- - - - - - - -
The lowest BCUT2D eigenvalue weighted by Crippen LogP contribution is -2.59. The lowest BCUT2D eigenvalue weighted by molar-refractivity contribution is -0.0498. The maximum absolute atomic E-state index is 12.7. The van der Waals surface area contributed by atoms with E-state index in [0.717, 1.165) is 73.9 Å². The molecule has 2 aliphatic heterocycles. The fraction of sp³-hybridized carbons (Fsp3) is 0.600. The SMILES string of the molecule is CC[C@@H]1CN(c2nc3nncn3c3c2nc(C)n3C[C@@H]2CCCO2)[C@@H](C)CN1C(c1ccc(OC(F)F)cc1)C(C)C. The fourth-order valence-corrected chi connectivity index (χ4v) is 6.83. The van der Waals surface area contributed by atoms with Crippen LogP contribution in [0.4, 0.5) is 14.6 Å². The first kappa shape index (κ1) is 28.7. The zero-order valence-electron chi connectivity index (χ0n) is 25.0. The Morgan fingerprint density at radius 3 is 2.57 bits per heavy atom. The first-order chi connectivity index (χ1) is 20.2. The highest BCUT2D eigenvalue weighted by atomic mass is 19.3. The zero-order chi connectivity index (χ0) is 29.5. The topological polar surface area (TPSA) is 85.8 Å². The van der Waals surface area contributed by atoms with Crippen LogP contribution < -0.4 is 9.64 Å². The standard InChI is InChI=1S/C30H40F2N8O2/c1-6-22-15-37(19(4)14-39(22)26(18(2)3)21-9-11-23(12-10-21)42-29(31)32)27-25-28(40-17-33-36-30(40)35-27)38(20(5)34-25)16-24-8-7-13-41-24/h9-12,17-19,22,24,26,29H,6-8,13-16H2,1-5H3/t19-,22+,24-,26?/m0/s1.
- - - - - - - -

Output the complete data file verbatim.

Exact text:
The lowest BCUT2D eigenvalue weighted by Crippen LogP contribution is -2.59. The lowest BCUT2D eigenvalue weighted by molar-refractivity contribution is -0.0498. The maximum absolute atomic E-state index is 12.7. The van der Waals surface area contributed by atoms with E-state index in [0.717, 1.165) is 73.9 Å². The molecule has 2 aliphatic heterocycles. The fraction of sp³-hybridized carbons (Fsp3) is 0.600. The SMILES string of the molecule is CC[C@@H]1CN(c2nc3nncn3c3c2nc(C)n3C[C@@H]2CCCO2)[C@@H](C)CN1C(c1ccc(OC(F)F)cc1)C(C)C. The fourth-order valence-corrected chi connectivity index (χ4v) is 6.83. The van der Waals surface area contributed by atoms with Crippen LogP contribution in [0.4, 0.5) is 14.6 Å². The first kappa shape index (κ1) is 28.7. The zero-order valence-electron chi connectivity index (χ0n) is 25.0. The Morgan fingerprint density at radius 3 is 2.57 bits per heavy atom. The first-order chi connectivity index (χ1) is 20.2. The highest BCUT2D eigenvalue weighted by atomic mass is 19.3. The zero-order chi connectivity index (χ0) is 29.5. The topological polar surface area (TPSA) is 85.8 Å². The van der Waals surface area contributed by atoms with Crippen LogP contribution < -0.4 is 9.64 Å². The standard InChI is InChI=1S/C30H40F2N8O2/c1-6-22-15-37(19(4)14-39(22)26(18(2)3)21-9-11-23(12-10-21)42-29(31)32)27-25-28(40-17-33-36-30(40)35-27)38(20(5)34-25)16-24-8-7-13-41-24/h9-12,17-19,22,24,26,29H,6-8,13-16H2,1-5H3/t19-,22+,24-,26?/m0/s1.